How Queensland's big new biogas plant could help save the planet

A gigantic biogas dome and world-first covered COHRAL™ anaerobic lagoon are set to save the Queensland abattoir of Oakey Beef Exports millions in natural gas fuel bills - and shrink its carbon footprint significantly.

This gigantic biogas storage dome and covered anaerobic lagoon are part of the new methane conversion plant at Oakey Beef Exports' Queensland abattoir.
This gigantic biogas storage dome and covered anaerobic lagoon are part of the new methane conversion plant at Oakey Beef Exports' Queensland abattoir.
CTS Wastewater

The dome and lagoon are key components of the company’s cutting-edge Global Water Engineering COHRAL™ plant, funded by parent company Nippon-ham (NH) Foods and officially opened in April 2015.

The Sattler-Ceno biogas dome – a 6,000 cubic-metre capacity, flexible PVC-coated, polyester-fibre storage tank – will collect biogas produced by the new plant’s GWE Covered High Rate Anaerobic Lagoon. The world’s first such treatment facility, it will extract 70 to 90 per cent of organic waste from the abattoir’s wastewater streams, converting it into green-energy (methane) gas.

The dome has been engineered to be permanently gas-tight, with high operational reliability and optimum safety. Its design has been tested over decades and is used in modern wastewater treatment plants worldwide.

Once it reaches full design capacity, the GWE COHRAL™ plant will produce 183.3 gigajoules of energy a day through methane combustion. The biogas generated will save Oakey Beef Exports’ abattoir on Queensland’s Darling Downs millions of dollars in fossil-fuel bills, reckons OBE’s general manager Pat Gleeson.

The company plans to re-use the biogas it creates in the abattoir’s boilers; initially, it is expected to replace about 50,000 gigajoules of natural gas a year. “The green energy produced represents 40 percent of our current usage of natural gas and will produce direct ongoing savings year after year,” Gleeson says. ”The cost of construction is expected to be repaid inside five years.”

This educational installation shows how cow poo can save the planet (possibly) by providing eco-friendly methane-fuelled biogas.
This educational installation shows how cow poo can save the planet (possibly) by providing eco-friendly methane-fuelled biogas.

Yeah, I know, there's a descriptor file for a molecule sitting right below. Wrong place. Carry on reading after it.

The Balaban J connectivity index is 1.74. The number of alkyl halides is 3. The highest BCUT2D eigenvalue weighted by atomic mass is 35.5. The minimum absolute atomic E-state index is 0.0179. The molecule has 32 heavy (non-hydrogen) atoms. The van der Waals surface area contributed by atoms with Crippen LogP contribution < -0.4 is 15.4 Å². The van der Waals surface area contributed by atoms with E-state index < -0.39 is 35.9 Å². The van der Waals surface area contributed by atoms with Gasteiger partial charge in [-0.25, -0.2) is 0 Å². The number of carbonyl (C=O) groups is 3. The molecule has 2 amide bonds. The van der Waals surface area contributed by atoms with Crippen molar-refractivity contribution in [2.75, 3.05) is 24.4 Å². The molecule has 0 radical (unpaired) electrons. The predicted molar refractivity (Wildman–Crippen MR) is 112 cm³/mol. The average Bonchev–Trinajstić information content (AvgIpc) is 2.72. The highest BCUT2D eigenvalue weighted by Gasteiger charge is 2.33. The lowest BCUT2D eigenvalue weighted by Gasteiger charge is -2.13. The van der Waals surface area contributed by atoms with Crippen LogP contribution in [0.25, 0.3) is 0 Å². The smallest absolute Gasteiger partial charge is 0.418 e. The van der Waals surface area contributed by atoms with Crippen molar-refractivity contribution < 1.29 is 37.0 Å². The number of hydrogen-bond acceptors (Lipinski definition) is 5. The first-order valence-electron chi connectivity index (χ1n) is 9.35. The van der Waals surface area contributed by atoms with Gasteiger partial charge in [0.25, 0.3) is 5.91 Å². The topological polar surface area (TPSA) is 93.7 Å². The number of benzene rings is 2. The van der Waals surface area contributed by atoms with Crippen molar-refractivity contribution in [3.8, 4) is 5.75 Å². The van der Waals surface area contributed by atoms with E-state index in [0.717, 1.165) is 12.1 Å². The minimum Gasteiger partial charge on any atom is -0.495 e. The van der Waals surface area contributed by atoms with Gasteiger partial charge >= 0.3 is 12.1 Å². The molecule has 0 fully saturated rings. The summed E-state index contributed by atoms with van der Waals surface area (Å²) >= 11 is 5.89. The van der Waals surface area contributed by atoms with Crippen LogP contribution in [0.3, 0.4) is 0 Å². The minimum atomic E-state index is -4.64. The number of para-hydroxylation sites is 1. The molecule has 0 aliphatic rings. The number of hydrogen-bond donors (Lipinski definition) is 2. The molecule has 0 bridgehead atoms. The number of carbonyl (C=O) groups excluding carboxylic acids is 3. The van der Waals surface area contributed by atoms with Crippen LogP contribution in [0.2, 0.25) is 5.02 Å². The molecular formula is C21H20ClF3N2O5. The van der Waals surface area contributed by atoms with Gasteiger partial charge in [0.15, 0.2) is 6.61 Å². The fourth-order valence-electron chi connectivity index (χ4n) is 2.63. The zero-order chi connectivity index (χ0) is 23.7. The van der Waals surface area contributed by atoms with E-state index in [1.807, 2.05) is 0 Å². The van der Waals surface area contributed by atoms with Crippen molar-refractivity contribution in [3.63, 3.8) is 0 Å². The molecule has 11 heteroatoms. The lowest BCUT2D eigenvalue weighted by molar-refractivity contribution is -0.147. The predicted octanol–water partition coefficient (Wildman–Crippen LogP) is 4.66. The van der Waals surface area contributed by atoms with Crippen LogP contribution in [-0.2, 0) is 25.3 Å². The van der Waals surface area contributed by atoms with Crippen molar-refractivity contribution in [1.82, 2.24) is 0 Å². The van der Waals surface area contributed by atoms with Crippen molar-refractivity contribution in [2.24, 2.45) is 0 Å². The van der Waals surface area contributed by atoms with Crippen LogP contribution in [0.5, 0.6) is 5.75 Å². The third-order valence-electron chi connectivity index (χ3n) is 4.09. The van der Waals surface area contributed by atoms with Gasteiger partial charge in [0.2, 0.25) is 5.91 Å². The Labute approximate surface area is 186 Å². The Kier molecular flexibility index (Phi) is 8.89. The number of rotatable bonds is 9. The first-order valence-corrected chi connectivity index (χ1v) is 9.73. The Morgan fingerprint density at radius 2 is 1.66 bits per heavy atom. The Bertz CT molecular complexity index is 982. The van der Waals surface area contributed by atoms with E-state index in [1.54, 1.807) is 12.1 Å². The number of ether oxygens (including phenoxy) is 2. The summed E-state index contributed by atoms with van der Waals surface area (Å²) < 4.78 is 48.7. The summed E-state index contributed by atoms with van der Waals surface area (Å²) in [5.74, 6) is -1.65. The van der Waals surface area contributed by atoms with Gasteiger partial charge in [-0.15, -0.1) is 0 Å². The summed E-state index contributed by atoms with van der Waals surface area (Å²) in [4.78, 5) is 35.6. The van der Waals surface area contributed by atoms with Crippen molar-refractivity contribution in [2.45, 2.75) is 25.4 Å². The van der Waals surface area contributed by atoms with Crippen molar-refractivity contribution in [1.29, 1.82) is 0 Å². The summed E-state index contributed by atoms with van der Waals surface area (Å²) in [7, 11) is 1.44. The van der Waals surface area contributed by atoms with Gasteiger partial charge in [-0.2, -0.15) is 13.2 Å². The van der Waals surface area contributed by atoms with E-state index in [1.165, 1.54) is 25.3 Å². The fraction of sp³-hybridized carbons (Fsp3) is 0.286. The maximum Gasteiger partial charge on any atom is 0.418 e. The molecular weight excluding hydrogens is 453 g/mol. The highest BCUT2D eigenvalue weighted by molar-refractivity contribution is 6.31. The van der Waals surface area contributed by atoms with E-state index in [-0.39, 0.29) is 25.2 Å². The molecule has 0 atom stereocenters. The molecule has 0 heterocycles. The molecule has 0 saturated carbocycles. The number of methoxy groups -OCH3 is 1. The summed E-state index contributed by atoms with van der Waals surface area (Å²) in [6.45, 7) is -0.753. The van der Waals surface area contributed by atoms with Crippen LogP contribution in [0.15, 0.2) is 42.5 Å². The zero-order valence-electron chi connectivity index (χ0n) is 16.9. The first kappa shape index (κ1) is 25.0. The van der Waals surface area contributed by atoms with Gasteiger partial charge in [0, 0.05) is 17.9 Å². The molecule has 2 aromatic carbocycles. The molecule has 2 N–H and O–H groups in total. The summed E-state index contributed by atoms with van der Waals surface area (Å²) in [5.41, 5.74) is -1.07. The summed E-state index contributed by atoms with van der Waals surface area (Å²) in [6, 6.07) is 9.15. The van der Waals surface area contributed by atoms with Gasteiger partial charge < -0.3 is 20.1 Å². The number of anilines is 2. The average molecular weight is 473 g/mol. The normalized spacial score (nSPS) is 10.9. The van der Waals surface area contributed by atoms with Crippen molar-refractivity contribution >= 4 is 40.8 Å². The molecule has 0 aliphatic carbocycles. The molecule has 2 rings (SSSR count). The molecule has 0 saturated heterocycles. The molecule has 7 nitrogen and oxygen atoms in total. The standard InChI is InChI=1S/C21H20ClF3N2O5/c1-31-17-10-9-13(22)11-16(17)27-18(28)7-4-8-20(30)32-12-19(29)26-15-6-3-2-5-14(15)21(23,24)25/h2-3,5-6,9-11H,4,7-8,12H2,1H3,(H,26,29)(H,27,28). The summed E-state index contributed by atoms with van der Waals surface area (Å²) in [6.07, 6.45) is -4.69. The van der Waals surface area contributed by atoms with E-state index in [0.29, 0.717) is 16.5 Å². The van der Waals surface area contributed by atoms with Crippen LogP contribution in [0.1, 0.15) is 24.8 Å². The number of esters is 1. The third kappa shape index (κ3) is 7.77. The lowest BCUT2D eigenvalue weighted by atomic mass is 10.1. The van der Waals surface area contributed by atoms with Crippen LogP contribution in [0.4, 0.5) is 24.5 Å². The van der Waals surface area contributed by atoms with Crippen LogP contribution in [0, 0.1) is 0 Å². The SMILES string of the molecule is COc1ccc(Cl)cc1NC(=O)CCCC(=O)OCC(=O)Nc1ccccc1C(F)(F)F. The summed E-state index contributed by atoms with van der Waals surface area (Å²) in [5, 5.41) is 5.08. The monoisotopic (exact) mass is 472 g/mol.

Pirate Alice, Flickr

There are a herd of additional positives: waste water far cleaner than that of the average waste lagoons, a significant reduction in malodorous emissions, and greatly reduced greenhouse gas emissions.

“Burning the methane will save the equivalent of 12,000 tonnes of CO2, equivalent to removing 2,700 cars from the road,” says Gleeson.

By simultaneously enhancing water quality and lowering fuel bills, GWE anaerobic wastewater green-energy plants worldwide have demonstrated that you can transform wastewater from a problematic expense into a profitable resource, says CST Wastewater Solutions Managing Director Michael Bambridge, whose company represents the GWE COHRAL™ technology in Australia and New Zealand.

“The safe, durable and environmentally harmonious COHRAL™ technology deployed at Oakey Beef can be widely applied worldwide to food, beverage and agricultural and primary processing plants,” he says.

Already, agribusinesses in Africa are saving a bundle by installing organic-waste biogas systems.

“Another outstanding benefit is that anaerobic digestion produces reliable and predictable base load power," Bambridge says. "Unlike some other green energy technologies, it is not dependent on the wind blowing or the sun shining."

The new plant, he notes, will help companies such as Oakey guard against rises in energy costs and “possible future imposts” such as a carbon tax.

“Oakey Beef Processing and its owners Nippon Meat Packers have taken a far-sighted initiative that opens the way to cleaner, greener and more profitable industry performance,” Bambridge says,

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